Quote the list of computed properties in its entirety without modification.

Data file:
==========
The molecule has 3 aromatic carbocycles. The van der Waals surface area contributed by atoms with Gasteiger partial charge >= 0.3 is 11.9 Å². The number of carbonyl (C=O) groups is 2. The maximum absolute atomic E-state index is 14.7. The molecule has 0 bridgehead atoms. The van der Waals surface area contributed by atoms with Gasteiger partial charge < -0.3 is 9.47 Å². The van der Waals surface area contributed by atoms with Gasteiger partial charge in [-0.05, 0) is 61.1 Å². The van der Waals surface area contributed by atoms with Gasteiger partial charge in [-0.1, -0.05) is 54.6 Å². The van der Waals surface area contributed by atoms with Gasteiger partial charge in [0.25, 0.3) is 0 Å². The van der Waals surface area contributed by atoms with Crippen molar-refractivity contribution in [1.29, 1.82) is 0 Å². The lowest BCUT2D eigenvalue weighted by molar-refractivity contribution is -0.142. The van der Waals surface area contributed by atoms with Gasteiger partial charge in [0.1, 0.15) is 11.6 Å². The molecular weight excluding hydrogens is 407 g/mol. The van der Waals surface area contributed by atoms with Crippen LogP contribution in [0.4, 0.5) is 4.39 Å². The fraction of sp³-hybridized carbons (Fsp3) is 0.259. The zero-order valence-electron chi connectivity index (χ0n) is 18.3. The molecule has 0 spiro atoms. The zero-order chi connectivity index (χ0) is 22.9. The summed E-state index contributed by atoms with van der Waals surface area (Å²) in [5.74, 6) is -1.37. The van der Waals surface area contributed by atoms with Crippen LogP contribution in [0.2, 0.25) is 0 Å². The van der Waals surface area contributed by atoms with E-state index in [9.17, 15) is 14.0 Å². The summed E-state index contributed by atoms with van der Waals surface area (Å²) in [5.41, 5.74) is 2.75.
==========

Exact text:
The molecule has 3 aromatic carbocycles. The van der Waals surface area contributed by atoms with Gasteiger partial charge >= 0.3 is 11.9 Å². The number of carbonyl (C=O) groups is 2. The maximum absolute atomic E-state index is 14.7. The molecule has 0 bridgehead atoms. The van der Waals surface area contributed by atoms with Gasteiger partial charge < -0.3 is 9.47 Å². The van der Waals surface area contributed by atoms with Gasteiger partial charge in [-0.05, 0) is 61.1 Å². The van der Waals surface area contributed by atoms with Gasteiger partial charge in [-0.1, -0.05) is 54.6 Å². The van der Waals surface area contributed by atoms with Gasteiger partial charge in [0.25, 0.3) is 0 Å². The van der Waals surface area contributed by atoms with Crippen molar-refractivity contribution in [1.29, 1.82) is 0 Å². The lowest BCUT2D eigenvalue weighted by molar-refractivity contribution is -0.142. The van der Waals surface area contributed by atoms with Gasteiger partial charge in [0.1, 0.15) is 11.6 Å². The molecular weight excluding hydrogens is 407 g/mol. The van der Waals surface area contributed by atoms with Crippen LogP contribution in [0.4, 0.5) is 4.39 Å². The fraction of sp³-hybridized carbons (Fsp3) is 0.259. The zero-order valence-electron chi connectivity index (χ0n) is 18.3. The molecule has 0 spiro atoms. The zero-order chi connectivity index (χ0) is 22.9. The summed E-state index contributed by atoms with van der Waals surface area (Å²) in [5.74, 6) is -1.37. The van der Waals surface area contributed by atoms with Crippen LogP contribution in [0.2, 0.25) is 0 Å². The van der Waals surface area contributed by atoms with E-state index in [9.17, 15) is 14.0 Å². The summed E-state index contributed by atoms with van der Waals surface area (Å²) in [5.41, 5.74) is 2.75.